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A Texas judge has declined to issue a nationwide preliminary injunction preventing the U.S. Occupational Safety and Health Administration’s electronic record-keeping rule from taking effect.
U.S. District Judge Sam Lindsay in Dallas, who is overseeing a challenge to the rule filed in July by the National Association of Manufacturers, Great American Insurance Co. and several other organizations, agreed with the Department of Labor’s argument that the plaintiffs did not meet the burden of proof required to demonstrate they would suffer irreparable harm from the rule taking effect, according to his decision filed on Monday.
The judge was unpersuaded by survey evidence provided by officials contesting the rule. For example, Meloni McDaniel, president and CEO of Dallas-based commercial contractors association Texo, said 95% of its surveyed members had mandatory post-accident drug testing and 81% had employee incentive programs designed to reward employees for reducing workplace injuries. Ms. McDaniel said 89% of the surveyed members believe that these programs help reduce workplace injuries and their workplaces will be less safe if they were forced to eliminate the programs, according to the ruling.
“Potential future injury based on unfounded fear and speculation of this sort is insufficient to establish a substantial threat that irreparable harm will occur if a preliminary injunction is not granted,” Judge Lindsay said in his decision.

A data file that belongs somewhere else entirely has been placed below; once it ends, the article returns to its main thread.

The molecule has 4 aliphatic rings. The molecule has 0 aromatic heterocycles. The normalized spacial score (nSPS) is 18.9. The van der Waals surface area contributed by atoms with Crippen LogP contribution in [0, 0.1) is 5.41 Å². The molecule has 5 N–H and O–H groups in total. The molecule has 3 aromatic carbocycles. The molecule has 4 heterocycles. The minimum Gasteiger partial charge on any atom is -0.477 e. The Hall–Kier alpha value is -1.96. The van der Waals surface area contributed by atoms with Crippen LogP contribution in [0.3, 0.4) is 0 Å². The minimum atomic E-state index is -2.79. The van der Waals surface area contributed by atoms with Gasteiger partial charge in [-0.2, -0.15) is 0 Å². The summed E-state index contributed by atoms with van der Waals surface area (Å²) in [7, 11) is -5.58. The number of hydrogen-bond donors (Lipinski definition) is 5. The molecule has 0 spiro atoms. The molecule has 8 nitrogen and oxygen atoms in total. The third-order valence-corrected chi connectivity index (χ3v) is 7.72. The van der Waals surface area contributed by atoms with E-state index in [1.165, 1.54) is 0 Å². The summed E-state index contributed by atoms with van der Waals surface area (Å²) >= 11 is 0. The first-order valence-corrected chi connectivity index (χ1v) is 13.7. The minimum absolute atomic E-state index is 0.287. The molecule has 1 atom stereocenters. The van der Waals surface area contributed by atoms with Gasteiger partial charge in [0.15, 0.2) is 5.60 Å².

The evidence submitted by these officials is “similarly devoid of facts to support the belief that mandatory post-accident drug testing is more effective than other forms of drug testing or why the elimination or modification of post-accident drug testing would necessarily result in increased injuries if other drug testing remained in place,” he added.
Judge Lindsay also ruled that the plaintiffs’ argument that a nationwide preliminary injunction is in the public interest “falls short” for similar reasons.
The department previously agreed to delay implementation of the rule’s anti-retaliation provisions until Dec. 1 at Judge Lindsay’s request as he decided whether or not to issue the injunction.
“This ruling means that OSHA will be cleared to begin enforcement of the final rule on Dec. 1, 2016,” Taylor White, a Dallas-based associate in the labor and employment practice of Gardere Wynne Sewell L.L.P., said in a blog post. “Employers with affected safety incentive programs, disciplinary procedures and drug testing programs will need to ensure that their programs and procedures are appropriately worded and implemented to comply with the intent of the new final rule.”
In his decision, however, Judge Lindsay said that denial of the injunction request is “not a comment or indication” about whether the department would ultimately prevail in the litigation.
“This determination is left for another day,” he said.
A spokesperson for the National Association of Manufacturers, a lawyer for Great American and Ms. McDaniel could not be immediately reached for comment.
The electronic record-keeping rule, set to take effect Jan. 1, 2017, requires certain employers to annually electronically submit injury and illness data that they are already required to record on their on-site OSHA Injury and Illness forms.
The legal battle over the U.S. Occupational Safety and Health Administration’s electronic recordkeeping rule heated up last week, with opponents asking a Texas judge to issue a nationwide injunction against the rule and the U.S. Department of Labor calling on the judge to reject the request.